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3 thoughts on “Missing Parents in Disney Films”

  1. I’ve most definitely talked with people on this subject. It’s pretty interesting. I have wondered if the absence of parents has been more for the story telling. A lot of times we are much more engaged in the story if we really want to see the protagonists overcome the obstacles in their path or their starting situation because we feel they might deserve it.

    That is to say, if they were already in a great situation, we would not care to follow them till the end of their story. For example, we want Cinderella to become a princess and to find her “happily ever after” because at home she is being treated like no one should. We want to see her happy because her living conditions are so poor.

    I see it very similar to ABC’s Extreme Makeover: Home Edition. If you’ve never seen the reality show, they provide home renovations for families who are going through some kind of hardship – natural disaster, family member with a life threatening ill-ness, etc… and most of them because of these obstacles are financially unwell. It’s hard to watch an episode of that show and not fight back a few tears… Point is, we want to see them get this new house because we feel they deserve it based on their current situation.

    If they were renovating houses to the rich and famous, there wouldn’t be that emotional tie to the story. Why would we care if they could pay for the renovations out of their own pocket.

    So I don’t know why the absence of parents has been used so much, but I think it’s just to make us feel more for the characters.

    Now something I have noticed in Disney movies is this: most villains or seemingly dumb characters have have accents while protagonists of the same regions do not. For example, Aladdin and Jasmine vs. Jafar. Or even in Pocahontas, Governor Ratcliffe (villain) and John Smith are from England, yet John mysteriously lack and accent. Anyway, that’s another blog post. haha

  2. I've talked with people about this too. And I think they're one of the reasons stepmoms have such a bad rap as well. I absolutely love Disney, but this is something that isn't good.

  3. Let’s slow down a second.
    To make a statement about how Disney treats families, we have to look at it in the context of how other children’s stories treat families and then determine if Disney’s portrayals are any different…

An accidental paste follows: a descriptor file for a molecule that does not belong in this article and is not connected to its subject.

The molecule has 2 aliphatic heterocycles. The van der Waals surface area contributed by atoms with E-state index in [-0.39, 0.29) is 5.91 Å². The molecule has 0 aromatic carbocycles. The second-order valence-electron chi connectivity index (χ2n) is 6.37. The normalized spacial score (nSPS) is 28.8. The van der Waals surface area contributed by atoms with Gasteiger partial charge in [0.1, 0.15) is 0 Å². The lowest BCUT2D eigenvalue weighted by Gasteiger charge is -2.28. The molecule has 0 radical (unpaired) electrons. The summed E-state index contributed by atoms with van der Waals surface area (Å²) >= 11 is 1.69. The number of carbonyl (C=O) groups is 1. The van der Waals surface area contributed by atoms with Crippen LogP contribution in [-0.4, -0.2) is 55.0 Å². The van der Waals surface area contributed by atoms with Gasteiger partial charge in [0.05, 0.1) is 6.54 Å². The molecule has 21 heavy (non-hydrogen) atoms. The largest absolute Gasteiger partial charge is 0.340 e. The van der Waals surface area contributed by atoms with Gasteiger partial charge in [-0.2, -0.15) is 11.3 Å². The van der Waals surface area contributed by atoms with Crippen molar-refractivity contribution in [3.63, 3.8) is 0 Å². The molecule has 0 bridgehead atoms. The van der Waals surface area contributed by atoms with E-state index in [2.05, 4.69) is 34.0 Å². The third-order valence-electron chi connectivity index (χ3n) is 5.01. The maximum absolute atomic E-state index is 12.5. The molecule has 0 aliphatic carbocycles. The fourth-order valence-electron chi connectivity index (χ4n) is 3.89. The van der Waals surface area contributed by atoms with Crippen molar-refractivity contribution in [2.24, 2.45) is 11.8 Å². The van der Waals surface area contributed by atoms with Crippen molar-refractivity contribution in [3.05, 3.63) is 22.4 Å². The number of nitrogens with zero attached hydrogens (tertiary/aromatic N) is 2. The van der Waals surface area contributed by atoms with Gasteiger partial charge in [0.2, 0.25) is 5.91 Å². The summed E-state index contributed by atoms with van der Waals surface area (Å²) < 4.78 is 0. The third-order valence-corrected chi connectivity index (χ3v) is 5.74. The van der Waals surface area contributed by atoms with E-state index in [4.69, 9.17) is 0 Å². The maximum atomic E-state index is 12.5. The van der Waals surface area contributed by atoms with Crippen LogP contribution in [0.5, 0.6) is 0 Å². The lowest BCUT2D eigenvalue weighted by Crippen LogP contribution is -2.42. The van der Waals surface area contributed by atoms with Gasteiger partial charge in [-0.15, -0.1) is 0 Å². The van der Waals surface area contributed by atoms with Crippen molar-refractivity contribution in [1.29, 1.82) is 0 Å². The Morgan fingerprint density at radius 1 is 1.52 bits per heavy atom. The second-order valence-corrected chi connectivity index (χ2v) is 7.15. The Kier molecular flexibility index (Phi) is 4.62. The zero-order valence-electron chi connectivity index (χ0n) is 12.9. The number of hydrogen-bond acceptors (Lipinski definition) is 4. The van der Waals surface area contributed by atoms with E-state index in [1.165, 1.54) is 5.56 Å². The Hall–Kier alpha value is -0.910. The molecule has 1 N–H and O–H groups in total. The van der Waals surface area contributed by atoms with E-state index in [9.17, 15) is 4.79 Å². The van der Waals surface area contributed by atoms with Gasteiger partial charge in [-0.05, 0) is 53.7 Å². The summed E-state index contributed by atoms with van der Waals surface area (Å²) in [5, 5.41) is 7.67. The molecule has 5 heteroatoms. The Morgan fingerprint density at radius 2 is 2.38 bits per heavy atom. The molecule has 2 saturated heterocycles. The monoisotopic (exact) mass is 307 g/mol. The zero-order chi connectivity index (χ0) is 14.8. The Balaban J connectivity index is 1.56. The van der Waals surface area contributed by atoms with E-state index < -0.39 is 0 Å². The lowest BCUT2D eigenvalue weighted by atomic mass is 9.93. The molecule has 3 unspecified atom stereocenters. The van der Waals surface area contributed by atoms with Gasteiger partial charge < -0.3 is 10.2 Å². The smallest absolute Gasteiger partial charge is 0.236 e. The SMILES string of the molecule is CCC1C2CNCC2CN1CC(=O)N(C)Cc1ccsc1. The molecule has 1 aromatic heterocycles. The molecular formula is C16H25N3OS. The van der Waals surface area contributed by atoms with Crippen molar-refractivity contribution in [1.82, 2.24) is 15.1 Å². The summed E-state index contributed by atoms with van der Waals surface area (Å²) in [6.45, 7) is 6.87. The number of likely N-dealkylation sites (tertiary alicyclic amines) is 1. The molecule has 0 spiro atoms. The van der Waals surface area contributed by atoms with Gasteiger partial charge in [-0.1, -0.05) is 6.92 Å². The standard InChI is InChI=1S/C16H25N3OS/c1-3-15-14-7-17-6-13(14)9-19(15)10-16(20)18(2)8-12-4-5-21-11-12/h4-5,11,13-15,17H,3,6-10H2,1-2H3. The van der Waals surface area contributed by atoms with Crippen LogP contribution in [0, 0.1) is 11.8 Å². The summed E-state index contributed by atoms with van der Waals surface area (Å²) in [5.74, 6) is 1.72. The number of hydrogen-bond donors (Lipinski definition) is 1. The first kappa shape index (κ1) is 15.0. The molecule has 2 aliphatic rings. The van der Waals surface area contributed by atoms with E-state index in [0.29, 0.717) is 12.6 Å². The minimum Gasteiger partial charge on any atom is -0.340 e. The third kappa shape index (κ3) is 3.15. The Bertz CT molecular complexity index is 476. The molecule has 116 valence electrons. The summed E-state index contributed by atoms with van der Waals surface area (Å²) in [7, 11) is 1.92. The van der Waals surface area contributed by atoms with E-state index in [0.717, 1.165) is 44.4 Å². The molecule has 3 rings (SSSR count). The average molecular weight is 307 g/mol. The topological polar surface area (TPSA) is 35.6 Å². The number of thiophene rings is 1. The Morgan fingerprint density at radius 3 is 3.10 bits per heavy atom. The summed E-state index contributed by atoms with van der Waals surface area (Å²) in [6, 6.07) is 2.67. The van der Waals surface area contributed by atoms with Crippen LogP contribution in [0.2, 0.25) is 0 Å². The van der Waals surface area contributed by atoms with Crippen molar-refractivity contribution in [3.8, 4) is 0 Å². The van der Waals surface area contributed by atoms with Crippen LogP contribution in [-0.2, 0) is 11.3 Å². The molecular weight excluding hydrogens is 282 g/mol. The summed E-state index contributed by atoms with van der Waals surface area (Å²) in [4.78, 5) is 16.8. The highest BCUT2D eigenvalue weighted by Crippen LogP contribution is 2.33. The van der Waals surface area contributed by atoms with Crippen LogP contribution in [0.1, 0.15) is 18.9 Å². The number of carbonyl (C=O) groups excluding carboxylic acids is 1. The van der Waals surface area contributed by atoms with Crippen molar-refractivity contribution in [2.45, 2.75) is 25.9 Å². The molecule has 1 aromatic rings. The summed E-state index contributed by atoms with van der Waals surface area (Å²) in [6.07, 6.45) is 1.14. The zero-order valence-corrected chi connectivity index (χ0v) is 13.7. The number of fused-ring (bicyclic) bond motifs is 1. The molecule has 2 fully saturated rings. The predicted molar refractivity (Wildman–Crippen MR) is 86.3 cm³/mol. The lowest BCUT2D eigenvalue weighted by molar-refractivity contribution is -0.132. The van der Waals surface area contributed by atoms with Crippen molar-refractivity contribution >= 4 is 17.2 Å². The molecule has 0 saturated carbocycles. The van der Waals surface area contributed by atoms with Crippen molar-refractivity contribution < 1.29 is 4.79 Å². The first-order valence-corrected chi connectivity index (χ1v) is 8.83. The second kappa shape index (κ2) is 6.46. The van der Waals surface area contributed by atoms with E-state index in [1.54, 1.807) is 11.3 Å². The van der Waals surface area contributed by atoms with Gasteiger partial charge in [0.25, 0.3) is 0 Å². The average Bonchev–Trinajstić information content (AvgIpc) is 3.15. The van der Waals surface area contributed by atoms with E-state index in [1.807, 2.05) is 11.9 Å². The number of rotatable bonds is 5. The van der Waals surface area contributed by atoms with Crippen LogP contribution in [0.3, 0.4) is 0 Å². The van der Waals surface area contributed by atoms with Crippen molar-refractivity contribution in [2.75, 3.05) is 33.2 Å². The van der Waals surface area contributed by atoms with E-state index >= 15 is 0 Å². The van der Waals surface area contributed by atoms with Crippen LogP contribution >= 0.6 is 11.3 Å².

Huck Finn- drunk father, no mother
    Johnny Tremain- dead mother
    Danny the Champion of the World- Single father, dead mother
    James and the Giant Peach- james lives with two terrible aunts after an escaped rhino murdered his parents
    The Witch of Blackbird Pond- Kit lives with her Grandfather, then is sent away to be raised by her aunt and uncle
    The Wizard of Oz- Dorthy is an orphan raised by her Aunt and Uncle (though we could think of them as “spiritual” parents)

    Even our beloved Pevensies (Narnia…) are sent away from their parents when their father is sent to war.

    To be fair, we do have to present the other side…
    “Married mothers and fathers who care for their children”:
    The Fantastic Mr. Fox- 2 parents, 3 children
    Charlie and the Chocolate Factory- 2 parents, 4 live-in grandparents (we should note, though, that the parents are minor characters)
    The Swiss Family Robinson
    Pride and Prejudice

    This is about a millionth of the literature out there, so I’m sure you can think of examples for both sides.

    It isn’t so much that Disney is undermining the structure of the family as it is that in interesting stories, protagonists experience conflict, and having a balanced family that provides emotional, social, and financial resources doesn’t contribute to that.

    What we really need is for involved parents to teach their children to discern Truth so that they can apply filters to these stories and take away the parts are beneficial to their value systems.

    “Fairy tales are more than true, not because they tell us that dragons exist, but because they tell us that dragons can be beaten.” -GK Chesterton